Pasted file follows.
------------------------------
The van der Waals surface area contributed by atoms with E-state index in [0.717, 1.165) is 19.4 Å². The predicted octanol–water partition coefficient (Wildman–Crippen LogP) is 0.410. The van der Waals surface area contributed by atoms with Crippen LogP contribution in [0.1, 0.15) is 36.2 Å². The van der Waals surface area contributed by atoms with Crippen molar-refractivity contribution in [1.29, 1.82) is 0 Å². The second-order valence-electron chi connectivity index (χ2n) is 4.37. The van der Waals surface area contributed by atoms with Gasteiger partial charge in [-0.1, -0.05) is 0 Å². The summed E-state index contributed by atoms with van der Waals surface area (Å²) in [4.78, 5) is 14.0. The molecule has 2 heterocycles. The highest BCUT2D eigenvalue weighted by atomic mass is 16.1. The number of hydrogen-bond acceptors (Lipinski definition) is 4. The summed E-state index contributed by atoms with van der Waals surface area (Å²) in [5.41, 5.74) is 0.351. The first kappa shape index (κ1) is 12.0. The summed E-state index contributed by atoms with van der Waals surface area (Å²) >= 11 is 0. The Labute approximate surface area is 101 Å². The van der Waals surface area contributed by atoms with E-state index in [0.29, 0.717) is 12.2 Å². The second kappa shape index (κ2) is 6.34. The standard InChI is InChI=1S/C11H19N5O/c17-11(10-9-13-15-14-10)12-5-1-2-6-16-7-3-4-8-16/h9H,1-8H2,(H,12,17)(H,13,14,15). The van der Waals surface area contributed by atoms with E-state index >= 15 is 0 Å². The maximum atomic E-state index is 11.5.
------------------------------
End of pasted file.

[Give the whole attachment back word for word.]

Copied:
The van der Waals surface area contributed by atoms with E-state index in [0.717, 1.165) is 19.4 Å². The predicted octanol–water partition coefficient (Wildman–Crippen LogP) is 0.410. The van der Waals surface area contributed by atoms with Crippen LogP contribution in [0.1, 0.15) is 36.2 Å². The van der Waals surface area contributed by atoms with Crippen molar-refractivity contribution in [1.29, 1.82) is 0 Å². The second-order valence-electron chi connectivity index (χ2n) is 4.37. The van der Waals surface area contributed by atoms with Gasteiger partial charge in [-0.1, -0.05) is 0 Å². The summed E-state index contributed by atoms with van der Waals surface area (Å²) in [4.78, 5) is 14.0. The molecule has 2 heterocycles. The highest BCUT2D eigenvalue weighted by atomic mass is 16.1. The number of hydrogen-bond acceptors (Lipinski definition) is 4. The summed E-state index contributed by atoms with van der Waals surface area (Å²) in [5.41, 5.74) is 0.351. The first kappa shape index (κ1) is 12.0. The summed E-state index contributed by atoms with van der Waals surface area (Å²) >= 11 is 0. The Labute approximate surface area is 101 Å². The van der Waals surface area contributed by atoms with E-state index in [0.29, 0.717) is 12.2 Å². The second kappa shape index (κ2) is 6.34. The standard InChI is InChI=1S/C11H19N5O/c17-11(10-9-13-15-14-10)12-5-1-2-6-16-7-3-4-8-16/h9H,1-8H2,(H,12,17)(H,13,14,15). The van der Waals surface area contributed by atoms with E-state index >= 15 is 0 Å². The maximum atomic E-state index is 11.5.